Mental health isn't a popular topic in America--a country that invented "the Hollywood ending." In our bigger, faster, stronger culture, admitting that you have the mental-equivalent of a broken arm can make one feel vulnerable to being stigmatized as "weak" or "lazy." We over-share all the great things in our lives on Facebook, but no one wants to post a status update about not being able to get out of bed or having problems concentrating.
ThriveOn, a new service announced this week at SXSW to much acclaim, wants to help our society talk about mental health and promises to help Americans receive affordable treatment.
BusinessInsider reports on this new start-up:
Even if you have insurance, not every quality psychiatrist has to accept it. So even an insured person could end up paying $300 per session.
Enter mental health startup ThriveOn, which just won the health category at the South by Southwest accelerator competition. ThriveOn is an online and mobile service that offers intake, counseling, and exercises for people with mental health issues. The idea is to make mental health care as easy as other online services by helping patients avoid long wait times, in-person interactions, and costly fees.
When you first sign up, you take the assessment to get a full report of your well-being across five different aspects of mental health: mood, stress, anxiety, body image, and sleep.
Based on your results, you'll choose a personalized program of sessions, all of which have been developed based on methodologies in clinical psychology. Each session is a combination of reading, interactive exercises, mood and behavior tracking, and weekly feedback from your ThriveOn coach.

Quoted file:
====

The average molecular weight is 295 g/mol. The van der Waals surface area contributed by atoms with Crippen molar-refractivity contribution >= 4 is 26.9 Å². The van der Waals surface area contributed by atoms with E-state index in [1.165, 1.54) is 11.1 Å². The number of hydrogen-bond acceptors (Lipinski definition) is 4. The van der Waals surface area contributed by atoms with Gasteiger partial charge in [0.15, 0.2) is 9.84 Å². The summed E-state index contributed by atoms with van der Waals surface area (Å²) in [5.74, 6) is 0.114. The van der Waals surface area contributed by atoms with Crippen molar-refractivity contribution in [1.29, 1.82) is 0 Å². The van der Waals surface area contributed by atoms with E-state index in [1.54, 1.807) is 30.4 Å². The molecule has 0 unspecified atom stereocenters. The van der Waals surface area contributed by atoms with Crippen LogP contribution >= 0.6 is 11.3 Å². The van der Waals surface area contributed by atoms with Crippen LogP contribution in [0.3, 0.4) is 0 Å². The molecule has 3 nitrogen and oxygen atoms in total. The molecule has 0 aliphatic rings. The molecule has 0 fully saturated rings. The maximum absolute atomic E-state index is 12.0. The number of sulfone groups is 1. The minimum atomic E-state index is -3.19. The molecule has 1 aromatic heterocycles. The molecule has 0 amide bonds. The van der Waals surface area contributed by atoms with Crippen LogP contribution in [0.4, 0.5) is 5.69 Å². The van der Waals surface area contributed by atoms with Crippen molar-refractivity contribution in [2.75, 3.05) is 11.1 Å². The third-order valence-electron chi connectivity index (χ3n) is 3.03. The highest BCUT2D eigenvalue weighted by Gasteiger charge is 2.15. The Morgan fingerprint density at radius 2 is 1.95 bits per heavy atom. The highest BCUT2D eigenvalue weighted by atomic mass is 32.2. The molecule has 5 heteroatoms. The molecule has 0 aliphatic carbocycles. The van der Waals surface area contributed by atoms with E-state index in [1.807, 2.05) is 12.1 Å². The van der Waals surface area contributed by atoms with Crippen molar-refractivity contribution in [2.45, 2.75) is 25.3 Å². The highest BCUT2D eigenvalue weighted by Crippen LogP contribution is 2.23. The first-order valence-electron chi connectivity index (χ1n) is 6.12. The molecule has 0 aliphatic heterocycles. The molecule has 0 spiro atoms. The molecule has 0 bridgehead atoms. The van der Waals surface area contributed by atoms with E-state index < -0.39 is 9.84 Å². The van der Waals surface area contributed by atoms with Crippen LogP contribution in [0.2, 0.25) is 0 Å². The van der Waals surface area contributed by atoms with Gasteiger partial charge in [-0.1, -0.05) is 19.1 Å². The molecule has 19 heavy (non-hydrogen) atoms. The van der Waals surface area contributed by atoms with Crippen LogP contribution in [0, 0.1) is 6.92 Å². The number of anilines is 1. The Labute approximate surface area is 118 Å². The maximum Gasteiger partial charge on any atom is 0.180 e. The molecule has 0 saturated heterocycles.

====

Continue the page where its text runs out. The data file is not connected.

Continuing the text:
Depression impacts 14.8 million Americans, according to the National Institute of Mental Health. Treatment of course depends on the individual. Big Think interviewed Dr. Andrew Weil about the best of Western and Eastern medical approaches.
For more insight into confronting the stigma associated with mental health issues, watch this inspiring viral video of Kevin Breel, a teenage comic who shares his story of battling depression.
Image credit: aldenchadwick/Flickr
Upstreamism advocate Rishi Manchanda calls us to understand health not as a "personal responsibility" but a "common good."
- Upstreamism tasks health care professionals to combat unhealthy social and cultural influences that exist outside — or upstream — of medical facilities.
- Patients from low-income neighborhoods are most at risk of negative health impacts.
- Thankfully, health care professionals are not alone. Upstreamism is increasingly part of our cultural consciousness.
The Bajau people's nomadic lifestyle has given them remarkable adaptions, enabling them to stay underwater for unbelievable periods of time. Their lifestyle, however, is quickly disappearing.
- The Bajau people travel in small flotillas throughout the Phillipines, Malaysia, and Indonesia, hunting fish underwater for food.
- Over the years, practicing this lifestyle has given the Bajau unique adaptations to swimming underwater. Many find it straightforward to dive up to 13 minutes 200 feet below the surface of the ocean.
- Unfortunately, many disparate factors are erasing the traditional Bajau way of life.
The Canadian professor's old-school message is why many started listening to him.
- The simplicity of Peterson's message on suffering echoes Buddha and Rabbi Hillel.
- By bearing your suffering, you learn how to become a better person.
- Our suffering is often the result of our own actions, so learn to pinpoint the reasons behind it.
An innovation may lead to lifelike evolving machines.
- Scientists at Cornell University devise a material with 3 key traits of life.
- The goal for the researchers is not to create life but lifelike machines.
- The researchers were able to program metabolism into the material's DNA.
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